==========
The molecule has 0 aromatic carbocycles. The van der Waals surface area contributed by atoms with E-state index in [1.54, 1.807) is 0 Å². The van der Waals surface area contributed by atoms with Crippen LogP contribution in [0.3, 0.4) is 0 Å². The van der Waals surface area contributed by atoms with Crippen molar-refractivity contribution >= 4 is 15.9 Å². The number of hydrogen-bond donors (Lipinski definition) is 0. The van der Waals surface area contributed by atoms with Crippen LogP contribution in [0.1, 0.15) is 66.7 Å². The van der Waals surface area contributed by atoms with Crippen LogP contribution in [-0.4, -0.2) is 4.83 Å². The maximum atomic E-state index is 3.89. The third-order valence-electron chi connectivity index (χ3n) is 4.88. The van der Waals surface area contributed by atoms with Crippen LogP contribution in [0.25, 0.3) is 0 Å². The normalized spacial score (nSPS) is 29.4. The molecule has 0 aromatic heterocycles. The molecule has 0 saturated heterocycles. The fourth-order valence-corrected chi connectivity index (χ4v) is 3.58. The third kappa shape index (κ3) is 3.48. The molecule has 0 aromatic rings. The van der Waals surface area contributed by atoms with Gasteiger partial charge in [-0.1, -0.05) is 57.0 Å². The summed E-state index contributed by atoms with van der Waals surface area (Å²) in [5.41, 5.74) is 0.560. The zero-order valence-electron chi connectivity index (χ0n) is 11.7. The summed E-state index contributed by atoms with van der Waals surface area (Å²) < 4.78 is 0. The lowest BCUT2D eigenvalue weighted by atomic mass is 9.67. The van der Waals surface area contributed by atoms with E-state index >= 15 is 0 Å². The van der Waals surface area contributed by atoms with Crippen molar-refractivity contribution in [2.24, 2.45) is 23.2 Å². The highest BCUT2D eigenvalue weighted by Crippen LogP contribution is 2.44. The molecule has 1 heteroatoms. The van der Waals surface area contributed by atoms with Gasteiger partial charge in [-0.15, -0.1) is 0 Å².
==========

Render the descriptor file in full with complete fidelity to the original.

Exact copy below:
The molecule has 0 aromatic carbocycles. The van der Waals surface area contributed by atoms with E-state index in [1.54, 1.807) is 0 Å². The van der Waals surface area contributed by atoms with Crippen LogP contribution in [0.3, 0.4) is 0 Å². The van der Waals surface area contributed by atoms with Crippen molar-refractivity contribution >= 4 is 15.9 Å². The number of hydrogen-bond donors (Lipinski definition) is 0. The van der Waals surface area contributed by atoms with Crippen LogP contribution in [0.1, 0.15) is 66.7 Å². The van der Waals surface area contributed by atoms with Crippen LogP contribution in [-0.4, -0.2) is 4.83 Å². The maximum atomic E-state index is 3.89. The third-order valence-electron chi connectivity index (χ3n) is 4.88. The van der Waals surface area contributed by atoms with Crippen LogP contribution in [0.25, 0.3) is 0 Å². The normalized spacial score (nSPS) is 29.4. The molecule has 0 aromatic heterocycles. The molecule has 0 saturated heterocycles. The fourth-order valence-corrected chi connectivity index (χ4v) is 3.58. The third kappa shape index (κ3) is 3.48. The molecule has 0 aromatic rings. The van der Waals surface area contributed by atoms with Gasteiger partial charge in [-0.1, -0.05) is 57.0 Å². The summed E-state index contributed by atoms with van der Waals surface area (Å²) in [5.41, 5.74) is 0.560. The zero-order valence-electron chi connectivity index (χ0n) is 11.7. The summed E-state index contributed by atoms with van der Waals surface area (Å²) < 4.78 is 0. The lowest BCUT2D eigenvalue weighted by atomic mass is 9.67. The van der Waals surface area contributed by atoms with E-state index >= 15 is 0 Å². The van der Waals surface area contributed by atoms with Crippen molar-refractivity contribution in [2.24, 2.45) is 23.2 Å². The highest BCUT2D eigenvalue weighted by Crippen LogP contribution is 2.44. The molecule has 1 heteroatoms. The van der Waals surface area contributed by atoms with Gasteiger partial charge in [-0.15, -0.1) is 0 Å².